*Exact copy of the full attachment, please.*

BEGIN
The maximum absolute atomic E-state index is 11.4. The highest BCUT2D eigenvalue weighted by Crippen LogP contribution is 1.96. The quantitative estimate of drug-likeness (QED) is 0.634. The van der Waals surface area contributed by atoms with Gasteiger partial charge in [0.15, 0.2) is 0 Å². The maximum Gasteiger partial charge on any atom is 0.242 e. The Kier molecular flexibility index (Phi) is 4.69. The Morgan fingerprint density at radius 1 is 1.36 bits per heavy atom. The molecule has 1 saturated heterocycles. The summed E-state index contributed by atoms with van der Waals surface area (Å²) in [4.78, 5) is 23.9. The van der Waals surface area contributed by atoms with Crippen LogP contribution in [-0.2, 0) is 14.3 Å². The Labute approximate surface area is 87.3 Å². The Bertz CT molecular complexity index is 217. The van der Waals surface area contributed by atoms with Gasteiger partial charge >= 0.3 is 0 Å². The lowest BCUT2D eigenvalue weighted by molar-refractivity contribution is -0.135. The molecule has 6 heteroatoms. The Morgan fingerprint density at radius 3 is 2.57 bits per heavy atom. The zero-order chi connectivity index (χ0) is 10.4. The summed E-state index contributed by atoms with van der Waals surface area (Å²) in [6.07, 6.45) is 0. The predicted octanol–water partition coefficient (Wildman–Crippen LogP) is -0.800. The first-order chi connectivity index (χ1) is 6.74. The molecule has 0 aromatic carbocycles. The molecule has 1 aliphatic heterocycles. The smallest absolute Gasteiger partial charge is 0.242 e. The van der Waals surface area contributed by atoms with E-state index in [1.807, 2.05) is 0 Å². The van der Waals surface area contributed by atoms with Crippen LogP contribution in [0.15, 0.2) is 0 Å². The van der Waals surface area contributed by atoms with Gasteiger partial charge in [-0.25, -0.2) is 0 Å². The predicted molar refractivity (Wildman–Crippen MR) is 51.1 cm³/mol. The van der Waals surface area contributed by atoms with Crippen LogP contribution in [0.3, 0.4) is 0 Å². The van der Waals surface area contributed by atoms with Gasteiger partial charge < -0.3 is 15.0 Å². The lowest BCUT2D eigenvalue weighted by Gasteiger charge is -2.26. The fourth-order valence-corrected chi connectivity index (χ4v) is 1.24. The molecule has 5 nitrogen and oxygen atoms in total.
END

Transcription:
The maximum absolute atomic E-state index is 11.4. The highest BCUT2D eigenvalue weighted by Crippen LogP contribution is 1.96. The quantitative estimate of drug-likeness (QED) is 0.634. The van der Waals surface area contributed by atoms with Gasteiger partial charge in [0.15, 0.2) is 0 Å². The maximum Gasteiger partial charge on any atom is 0.242 e. The Kier molecular flexibility index (Phi) is 4.69. The Morgan fingerprint density at radius 1 is 1.36 bits per heavy atom. The molecule has 1 saturated heterocycles. The summed E-state index contributed by atoms with van der Waals surface area (Å²) in [4.78, 5) is 23.9. The van der Waals surface area contributed by atoms with Crippen LogP contribution in [-0.2, 0) is 14.3 Å². The Labute approximate surface area is 87.3 Å². The Bertz CT molecular complexity index is 217. The van der Waals surface area contributed by atoms with Gasteiger partial charge >= 0.3 is 0 Å². The lowest BCUT2D eigenvalue weighted by molar-refractivity contribution is -0.135. The molecule has 6 heteroatoms. The Morgan fingerprint density at radius 3 is 2.57 bits per heavy atom. The zero-order chi connectivity index (χ0) is 10.4. The summed E-state index contributed by atoms with van der Waals surface area (Å²) in [6.07, 6.45) is 0. The predicted octanol–water partition coefficient (Wildman–Crippen LogP) is -0.800. The first-order chi connectivity index (χ1) is 6.74. The molecule has 0 aromatic carbocycles. The molecule has 1 aliphatic heterocycles. The smallest absolute Gasteiger partial charge is 0.242 e. The van der Waals surface area contributed by atoms with E-state index in [1.807, 2.05) is 0 Å². The van der Waals surface area contributed by atoms with Crippen LogP contribution in [0.15, 0.2) is 0 Å². The van der Waals surface area contributed by atoms with Gasteiger partial charge in [-0.25, -0.2) is 0 Å². The predicted molar refractivity (Wildman–Crippen MR) is 51.1 cm³/mol. The van der Waals surface area contributed by atoms with Crippen LogP contribution in [0.3, 0.4) is 0 Å². The van der Waals surface area contributed by atoms with Gasteiger partial charge < -0.3 is 15.0 Å². The lowest BCUT2D eigenvalue weighted by Gasteiger charge is -2.26. The fourth-order valence-corrected chi connectivity index (χ4v) is 1.24. The molecule has 5 nitrogen and oxygen atoms in total.